Sunday, April 17, 2016
























My first article for Pigeons & Planes is an extensive piece about Tate Kobang, and his recent show at Soundstage, where I helped get Tim Trees onstage with Tate for the first time, a moment that I'd been wanting to see for the last year. Tate's new mixtape Since We're Here is out now.

Deep Album Cuts Vol. 61: Guns N' Roses

Saturday, April 16, 2016
























Today Guns N' Roses are making their Coachella debut, following a few of the first shows with Slash and Duff McKagan in over 20 years. And while I may shake my fist and say "where's Izzy?" anytime people refer to the current configuration of Guns N' Roses as "the original lineup," there is something appropriately chaotic about the inevitable way things have finally come full circle, with Axl Rose burying the hatchet with some of his old bandmates and promptly falling off the stage and breaking his foot. As they go out and play the hits, though, I want to take a second and look at the less heralded corners of their weird, relatively small yet complicated catalog.

Guns N' Roses Deep Album Cuts (Spotify playlist): 

1. Reckless Life
2. Out Ta Get Me
3. Rocket Queen
4. Anything Goes
5. You're Crazy
6. Think About You
7. Used To Love Her
8. Back Off Bitch
9. Bad Obsession
10. Double Talkin' Jive
11. You Ain't The First
12. 14 Years
13. Get In The Ring
14. Shotgun Blues
15. Pretty Tied Up (The Perils of Rock N' Roll Decadence)
16. New Rose
17. Attitude
18. Riad N' The Bedouins
19. There Was A Time

Track 1 from Live ?!*@ Like A Suicide EP (1986)
Tracks 2, 3, 4, 5 and 6 from Appetite For Destruction (1987)
Track 7 from G N' R Lies (1989)
Tracks 8, 9, 10 and 11 from Use Your Illusion I (1991)
Tracks 12, 13, 14 and 15 from Use Your Illusion II (1991)
Tracks 16 and 17 from "The Spaghetti Incident?" (1993)
Tracks 18 and 19 from Chinese Democracy (2008)

So essentially, in the 30-year history of a band that never officially broke up or stopped recording or performing, you've got three albums (one of them split into 2 separately sold discs), plus a covers album, and an EP later expanded into a blockbuster stopgap collection. Mainly that's because of the last album, Chinese Democracy, which was already fabled as the most expensive and time consuming monument to hubris in rock history before it finally came out to terrible reviews and meager sales (RIAA certified that it shipped platinum, but it only sold about 600,000, roughly a tenth of what the band's padded out stopgap EP sold at the height of the band's popularity). But even before that, they were a weird lumbering beast that had just enough songs to turn them into one of the biggest bands of its generation.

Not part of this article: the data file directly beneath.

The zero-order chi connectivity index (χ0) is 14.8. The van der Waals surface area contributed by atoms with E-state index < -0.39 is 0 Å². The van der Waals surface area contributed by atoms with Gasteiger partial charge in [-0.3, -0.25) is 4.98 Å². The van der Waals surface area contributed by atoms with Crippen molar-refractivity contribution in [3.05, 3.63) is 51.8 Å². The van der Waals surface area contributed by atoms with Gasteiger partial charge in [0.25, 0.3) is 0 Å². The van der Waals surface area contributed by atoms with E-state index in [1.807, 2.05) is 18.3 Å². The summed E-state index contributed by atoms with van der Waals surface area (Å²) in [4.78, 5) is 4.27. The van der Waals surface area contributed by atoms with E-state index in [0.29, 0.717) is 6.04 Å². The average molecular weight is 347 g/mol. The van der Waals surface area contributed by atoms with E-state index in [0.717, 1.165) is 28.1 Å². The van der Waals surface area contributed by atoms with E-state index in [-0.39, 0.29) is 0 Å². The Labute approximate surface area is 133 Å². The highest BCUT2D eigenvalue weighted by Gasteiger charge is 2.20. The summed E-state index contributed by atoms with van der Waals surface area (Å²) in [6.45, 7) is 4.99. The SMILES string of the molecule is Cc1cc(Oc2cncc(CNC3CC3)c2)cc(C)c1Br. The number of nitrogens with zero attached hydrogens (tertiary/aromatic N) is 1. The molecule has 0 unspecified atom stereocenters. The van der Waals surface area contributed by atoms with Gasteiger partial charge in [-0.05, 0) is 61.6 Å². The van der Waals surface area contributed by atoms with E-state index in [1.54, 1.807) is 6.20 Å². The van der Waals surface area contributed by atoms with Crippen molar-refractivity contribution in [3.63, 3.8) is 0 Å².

The band's career started with the Live ?!*@ Like A Suicide EP, a fake live fake indie record, manufactured by Geffen Records with the logo of a nonexistent label UZI Suicide printed on it. This was years before it became standard operating procedure for major labels to sign alternative rock bands or rappers and try to incubate their careers under the auspices of an unsigned band building a grassroots following. So G N' R were kind of, in modern hip hop parlance, the original industry plant. And of course, the 'live' recording was done in a studio with crowd noise added.

Appetite For Destruction is obviously a classic album, so great that there's not much I can say about it that hasn't been said, other than that "My Michelle" was the no-brainer weak link that I cut from the playlist (along with "Mr. Brownstone," which is kind of a deep cut but also a rock radio staple). But man, I love "Rocket Queen." And it's fun to let some of these songs breathe a little with some space away from those big iconic MTV hits.

Use Your Illusion is obviously not on the same level as Appetite, but they hold a significance for me as kind of the beginning of my interest in popular music. Some time during 1991 I went from being a 9-year-old who thought pop music was a stupid waste of time to being glued to MTV and air guitaring to every Slash solo. My stepfather had UYI II and with a few months one of the first CDs I ever owned was UYI I (at the time I thought I was the better album because it was the one that was mine in the house, but in retrospect I prefer II). I don't know if my mother realized or approved of "Back Off Bitch" being one of my favorite songs, but to be fair I was so young that the puerile profanity of Axl Rose's lyrics didn't really resonate for me as any kind of meaningful worldview. And it became apparent to me pretty quickly that even if I liked the music these guys were kind of ridiculous douchebags that I shouldn't take too seriously.